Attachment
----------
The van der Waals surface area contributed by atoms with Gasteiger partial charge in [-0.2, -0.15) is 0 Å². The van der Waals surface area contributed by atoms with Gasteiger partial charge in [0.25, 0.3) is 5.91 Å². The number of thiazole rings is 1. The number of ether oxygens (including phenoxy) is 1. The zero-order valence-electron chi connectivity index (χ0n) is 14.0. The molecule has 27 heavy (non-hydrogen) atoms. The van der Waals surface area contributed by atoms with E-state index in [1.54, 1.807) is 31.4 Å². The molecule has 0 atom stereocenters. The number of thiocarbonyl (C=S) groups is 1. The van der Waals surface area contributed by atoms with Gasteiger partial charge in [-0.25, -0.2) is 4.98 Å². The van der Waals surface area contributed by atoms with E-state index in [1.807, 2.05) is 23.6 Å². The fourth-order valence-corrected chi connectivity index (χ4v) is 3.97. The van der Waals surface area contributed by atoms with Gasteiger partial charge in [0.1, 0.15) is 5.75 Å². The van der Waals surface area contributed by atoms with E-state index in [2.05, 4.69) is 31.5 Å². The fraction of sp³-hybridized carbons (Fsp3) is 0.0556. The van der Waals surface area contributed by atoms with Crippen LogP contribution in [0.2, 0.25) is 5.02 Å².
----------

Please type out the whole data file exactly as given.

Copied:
The van der Waals surface area contributed by atoms with Gasteiger partial charge in [-0.2, -0.15) is 0 Å². The van der Waals surface area contributed by atoms with Gasteiger partial charge in [0.25, 0.3) is 5.91 Å². The number of thiazole rings is 1. The number of ether oxygens (including phenoxy) is 1. The zero-order valence-electron chi connectivity index (χ0n) is 14.0. The molecule has 27 heavy (non-hydrogen) atoms. The van der Waals surface area contributed by atoms with E-state index in [1.54, 1.807) is 31.4 Å². The molecule has 0 atom stereocenters. The number of thiocarbonyl (C=S) groups is 1. The van der Waals surface area contributed by atoms with Gasteiger partial charge in [-0.25, -0.2) is 4.98 Å². The van der Waals surface area contributed by atoms with E-state index in [1.807, 2.05) is 23.6 Å². The fourth-order valence-corrected chi connectivity index (χ4v) is 3.97. The van der Waals surface area contributed by atoms with Gasteiger partial charge in [0.1, 0.15) is 5.75 Å². The van der Waals surface area contributed by atoms with E-state index in [2.05, 4.69) is 31.5 Å². The fraction of sp³-hybridized carbons (Fsp3) is 0.0556. The van der Waals surface area contributed by atoms with Crippen LogP contribution in [0.2, 0.25) is 5.02 Å².